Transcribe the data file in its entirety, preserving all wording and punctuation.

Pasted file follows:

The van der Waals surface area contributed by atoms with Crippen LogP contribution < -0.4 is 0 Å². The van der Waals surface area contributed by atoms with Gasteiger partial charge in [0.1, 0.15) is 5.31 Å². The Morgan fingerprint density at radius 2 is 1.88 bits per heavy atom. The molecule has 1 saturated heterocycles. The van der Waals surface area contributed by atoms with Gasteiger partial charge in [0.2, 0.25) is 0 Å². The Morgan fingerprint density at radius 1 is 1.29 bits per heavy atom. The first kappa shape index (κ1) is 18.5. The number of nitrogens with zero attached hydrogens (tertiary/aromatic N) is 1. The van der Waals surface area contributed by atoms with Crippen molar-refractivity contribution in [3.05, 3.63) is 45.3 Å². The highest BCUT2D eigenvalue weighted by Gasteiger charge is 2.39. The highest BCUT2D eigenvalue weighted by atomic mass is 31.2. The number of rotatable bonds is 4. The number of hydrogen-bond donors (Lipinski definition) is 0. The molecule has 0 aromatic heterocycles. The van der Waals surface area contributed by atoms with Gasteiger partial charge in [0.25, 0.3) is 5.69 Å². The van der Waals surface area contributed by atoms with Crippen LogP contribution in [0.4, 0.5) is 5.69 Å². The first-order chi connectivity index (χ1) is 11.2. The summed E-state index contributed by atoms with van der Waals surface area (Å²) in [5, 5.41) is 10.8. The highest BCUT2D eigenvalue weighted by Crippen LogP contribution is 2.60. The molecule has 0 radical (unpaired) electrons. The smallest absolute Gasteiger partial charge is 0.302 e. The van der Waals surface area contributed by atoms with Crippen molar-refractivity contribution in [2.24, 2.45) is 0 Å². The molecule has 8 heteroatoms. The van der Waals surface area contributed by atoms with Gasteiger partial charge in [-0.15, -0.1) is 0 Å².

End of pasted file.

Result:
The van der Waals surface area contributed by atoms with Crippen LogP contribution < -0.4 is 0 Å². The van der Waals surface area contributed by atoms with Gasteiger partial charge in [0.1, 0.15) is 5.31 Å². The Morgan fingerprint density at radius 2 is 1.88 bits per heavy atom. The molecule has 1 saturated heterocycles. The van der Waals surface area contributed by atoms with Gasteiger partial charge in [0.2, 0.25) is 0 Å². The Morgan fingerprint density at radius 1 is 1.29 bits per heavy atom. The first kappa shape index (κ1) is 18.5. The number of nitrogens with zero attached hydrogens (tertiary/aromatic N) is 1. The van der Waals surface area contributed by atoms with Crippen molar-refractivity contribution in [3.05, 3.63) is 45.3 Å². The highest BCUT2D eigenvalue weighted by Gasteiger charge is 2.39. The highest BCUT2D eigenvalue weighted by atomic mass is 31.2. The number of rotatable bonds is 4. The number of hydrogen-bond donors (Lipinski definition) is 0. The molecule has 0 aromatic heterocycles. The van der Waals surface area contributed by atoms with Gasteiger partial charge in [0.25, 0.3) is 5.69 Å². The van der Waals surface area contributed by atoms with Crippen LogP contribution in [0.4, 0.5) is 5.69 Å². The first-order chi connectivity index (χ1) is 11.2. The summed E-state index contributed by atoms with van der Waals surface area (Å²) in [5, 5.41) is 10.8. The highest BCUT2D eigenvalue weighted by Crippen LogP contribution is 2.60. The molecule has 0 radical (unpaired) electrons. The smallest absolute Gasteiger partial charge is 0.302 e. The van der Waals surface area contributed by atoms with Crippen molar-refractivity contribution in [2.24, 2.45) is 0 Å². The molecule has 8 heteroatoms. The van der Waals surface area contributed by atoms with Gasteiger partial charge in [-0.15, -0.1) is 0 Å².